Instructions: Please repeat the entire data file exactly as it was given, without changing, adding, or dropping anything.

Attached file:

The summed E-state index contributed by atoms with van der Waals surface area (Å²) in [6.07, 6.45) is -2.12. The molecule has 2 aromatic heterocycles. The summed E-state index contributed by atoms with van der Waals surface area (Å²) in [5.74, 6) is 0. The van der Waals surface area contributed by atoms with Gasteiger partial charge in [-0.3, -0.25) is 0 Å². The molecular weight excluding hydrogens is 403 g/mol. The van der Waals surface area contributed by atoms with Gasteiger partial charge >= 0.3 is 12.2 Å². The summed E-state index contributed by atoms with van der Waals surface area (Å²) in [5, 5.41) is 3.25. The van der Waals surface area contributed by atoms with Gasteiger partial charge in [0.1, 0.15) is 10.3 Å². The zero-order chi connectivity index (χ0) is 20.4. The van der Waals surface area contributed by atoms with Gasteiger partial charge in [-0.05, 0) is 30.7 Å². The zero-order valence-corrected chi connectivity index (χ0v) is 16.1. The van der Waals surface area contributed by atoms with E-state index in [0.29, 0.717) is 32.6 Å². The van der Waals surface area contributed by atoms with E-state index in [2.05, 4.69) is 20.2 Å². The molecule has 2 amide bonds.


The summed E-state index contributed by atoms with van der Waals surface area (Å²) in [6.07, 6.45) is -2.12. The molecule has 2 aromatic heterocycles. The summed E-state index contributed by atoms with van der Waals surface area (Å²) in [5.74, 6) is 0. The van der Waals surface area contributed by atoms with Gasteiger partial charge in [-0.3, -0.25) is 0 Å². The molecular weight excluding hydrogens is 403 g/mol. The van der Waals surface area contributed by atoms with Gasteiger partial charge >= 0.3 is 12.2 Å². The summed E-state index contributed by atoms with van der Waals surface area (Å²) in [5, 5.41) is 3.25. The van der Waals surface area contributed by atoms with Gasteiger partial charge in [0.1, 0.15) is 10.3 Å². The zero-order chi connectivity index (χ0) is 20.4. The van der Waals surface area contributed by atoms with Gasteiger partial charge in [-0.05, 0) is 30.7 Å². The zero-order valence-corrected chi connectivity index (χ0v) is 16.1. The van der Waals surface area contributed by atoms with E-state index in [0.29, 0.717) is 32.6 Å². The van der Waals surface area contributed by atoms with E-state index in [2.05, 4.69) is 20.2 Å². The molecule has 2 amide bonds.